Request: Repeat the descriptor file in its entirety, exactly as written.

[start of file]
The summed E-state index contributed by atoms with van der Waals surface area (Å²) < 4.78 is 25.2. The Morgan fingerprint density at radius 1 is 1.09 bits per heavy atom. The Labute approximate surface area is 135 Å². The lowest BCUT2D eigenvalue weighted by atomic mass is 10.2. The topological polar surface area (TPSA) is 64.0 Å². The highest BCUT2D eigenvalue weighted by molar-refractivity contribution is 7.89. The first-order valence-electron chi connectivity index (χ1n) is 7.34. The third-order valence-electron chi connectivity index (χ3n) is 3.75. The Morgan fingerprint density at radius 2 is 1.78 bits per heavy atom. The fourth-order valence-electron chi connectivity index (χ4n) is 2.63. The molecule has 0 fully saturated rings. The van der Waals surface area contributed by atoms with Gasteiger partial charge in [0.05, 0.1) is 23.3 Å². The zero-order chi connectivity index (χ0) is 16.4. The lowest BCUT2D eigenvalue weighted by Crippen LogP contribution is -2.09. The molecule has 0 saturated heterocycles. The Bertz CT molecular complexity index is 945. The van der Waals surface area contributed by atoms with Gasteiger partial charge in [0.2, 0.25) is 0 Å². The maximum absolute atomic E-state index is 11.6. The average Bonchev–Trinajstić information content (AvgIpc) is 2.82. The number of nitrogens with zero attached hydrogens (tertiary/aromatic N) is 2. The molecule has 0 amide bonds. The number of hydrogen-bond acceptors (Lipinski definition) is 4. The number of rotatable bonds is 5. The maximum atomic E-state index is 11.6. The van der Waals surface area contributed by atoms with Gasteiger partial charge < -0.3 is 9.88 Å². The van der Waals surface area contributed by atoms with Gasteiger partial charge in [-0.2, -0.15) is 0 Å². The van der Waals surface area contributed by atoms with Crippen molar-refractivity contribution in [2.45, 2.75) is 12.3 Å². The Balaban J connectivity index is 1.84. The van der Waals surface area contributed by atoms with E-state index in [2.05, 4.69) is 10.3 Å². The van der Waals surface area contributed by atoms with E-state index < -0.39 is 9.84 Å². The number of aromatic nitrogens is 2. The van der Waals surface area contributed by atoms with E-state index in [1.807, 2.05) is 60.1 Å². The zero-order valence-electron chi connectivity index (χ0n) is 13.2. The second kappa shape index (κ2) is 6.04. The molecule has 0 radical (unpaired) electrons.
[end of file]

The summed E-state index contributed by atoms with van der Waals surface area (Å²) < 4.78 is 25.2. The Morgan fingerprint density at radius 1 is 1.09 bits per heavy atom. The Labute approximate surface area is 135 Å². The lowest BCUT2D eigenvalue weighted by atomic mass is 10.2. The topological polar surface area (TPSA) is 64.0 Å². The highest BCUT2D eigenvalue weighted by molar-refractivity contribution is 7.89. The first-order valence-electron chi connectivity index (χ1n) is 7.34. The third-order valence-electron chi connectivity index (χ3n) is 3.75. The Morgan fingerprint density at radius 2 is 1.78 bits per heavy atom. The fourth-order valence-electron chi connectivity index (χ4n) is 2.63. The molecule has 0 fully saturated rings. The van der Waals surface area contributed by atoms with Gasteiger partial charge in [0.05, 0.1) is 23.3 Å². The zero-order chi connectivity index (χ0) is 16.4. The lowest BCUT2D eigenvalue weighted by Crippen LogP contribution is -2.09. The molecule has 0 saturated heterocycles. The Bertz CT molecular complexity index is 945. The van der Waals surface area contributed by atoms with Gasteiger partial charge in [0.2, 0.25) is 0 Å². The maximum absolute atomic E-state index is 11.6. The average Bonchev–Trinajstić information content (AvgIpc) is 2.82. The number of nitrogens with zero attached hydrogens (tertiary/aromatic N) is 2. The molecule has 0 amide bonds. The number of hydrogen-bond acceptors (Lipinski definition) is 4. The number of rotatable bonds is 5. The maximum atomic E-state index is 11.6. The van der Waals surface area contributed by atoms with Gasteiger partial charge < -0.3 is 9.88 Å². The van der Waals surface area contributed by atoms with Gasteiger partial charge in [-0.2, -0.15) is 0 Å². The van der Waals surface area contributed by atoms with Crippen molar-refractivity contribution in [2.45, 2.75) is 12.3 Å². The Balaban J connectivity index is 1.84. The van der Waals surface area contributed by atoms with E-state index in [2.05, 4.69) is 10.3 Å². The van der Waals surface area contributed by atoms with E-state index < -0.39 is 9.84 Å². The number of aromatic nitrogens is 2. The van der Waals surface area contributed by atoms with E-state index in [1.807, 2.05) is 60.1 Å². The zero-order valence-electron chi connectivity index (χ0n) is 13.2. The second kappa shape index (κ2) is 6.04. The molecule has 0 radical (unpaired) electrons.